Grapple with this research finding for a minute. People prefer to watch TV shows that have commercial interruptions -- even if the ads are bad.
In fact, they'll pay more to view shows with ads.
Seems unlikely, given the success of HBO and other premium channels that run programs ad-free in return for you paying a monthly subscription. And if you ask viewers, they will say "No, no -- I hate commercials." But actions speak louder than words.
In a lab test, subjects who watched TV shows with commercials reported greater enjoyment -- and were willing to pay more for DVD collections of shows by the same director--than subjects who watched without interruptions.
Researchers Leif Nelson and Tom Meyvis of New York University's Stern School and Jeff Galak of Carnegie Mellon's Tepper School offer up this reason: Interruptions rekindle out initial enthusiasm about seeing the show.
This is all like sitting in a massage chair, the researchers say.
"The longer a massage goes on, the more you get used to it," Nelson tells Harvard Business Review. "You adapt. But if it stops briefly, then starts again, it retriggers that initial enjoyment: 'Oh yeah, this massage feels great.' People report enjoying interrupted massages more even though they predict they'll like uninterrupted ones more."The researchers say this effect -- known as adaptation -- is well proven. Sounds crazy to me. Would we like movies in the theater better if ads were placed throughout? Should CDs have breaks for Cialis spots, or books broken up with magazine-style ads?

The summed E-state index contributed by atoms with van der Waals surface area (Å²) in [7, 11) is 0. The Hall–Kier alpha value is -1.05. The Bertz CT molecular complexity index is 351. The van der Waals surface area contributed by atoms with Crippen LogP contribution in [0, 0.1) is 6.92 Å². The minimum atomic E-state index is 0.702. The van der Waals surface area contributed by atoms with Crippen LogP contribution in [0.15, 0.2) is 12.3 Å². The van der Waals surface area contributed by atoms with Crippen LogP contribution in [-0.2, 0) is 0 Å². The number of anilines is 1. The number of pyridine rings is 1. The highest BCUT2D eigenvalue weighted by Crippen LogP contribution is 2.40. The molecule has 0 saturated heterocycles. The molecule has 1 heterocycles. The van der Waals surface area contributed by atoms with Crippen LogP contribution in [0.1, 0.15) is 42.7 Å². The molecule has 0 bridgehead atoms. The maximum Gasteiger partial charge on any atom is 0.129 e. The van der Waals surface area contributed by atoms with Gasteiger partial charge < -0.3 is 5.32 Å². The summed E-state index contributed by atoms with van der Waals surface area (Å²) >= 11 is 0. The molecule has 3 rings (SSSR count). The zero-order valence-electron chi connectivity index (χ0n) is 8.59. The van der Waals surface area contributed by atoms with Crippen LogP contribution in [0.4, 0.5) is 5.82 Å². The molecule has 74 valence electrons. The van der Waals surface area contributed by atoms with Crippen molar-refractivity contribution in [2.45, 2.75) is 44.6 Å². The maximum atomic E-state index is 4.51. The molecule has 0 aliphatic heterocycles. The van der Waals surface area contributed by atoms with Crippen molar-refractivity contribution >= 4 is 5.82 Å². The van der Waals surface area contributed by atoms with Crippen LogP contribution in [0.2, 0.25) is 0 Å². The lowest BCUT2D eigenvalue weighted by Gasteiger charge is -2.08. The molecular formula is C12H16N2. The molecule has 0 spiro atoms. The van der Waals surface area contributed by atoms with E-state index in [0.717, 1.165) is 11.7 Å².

Oh, and as to my question earlier about the popularity of non-commercial channels, Nelson believes this is so because the shows themselves build in interruptions by deploying alternate story lines -- think Tony's psych sessions with Dr. Melfi on The Sopranos.
If true, the revelation will certainly turn the marketing world upside down. The researchers are already working with a large TV network to replicate the results and think about the consequences.
Read Defend Your Research: Commercials Make Us Like TV More on HBR.org for more details.
(Image courtesy Flickr user cloudzilla)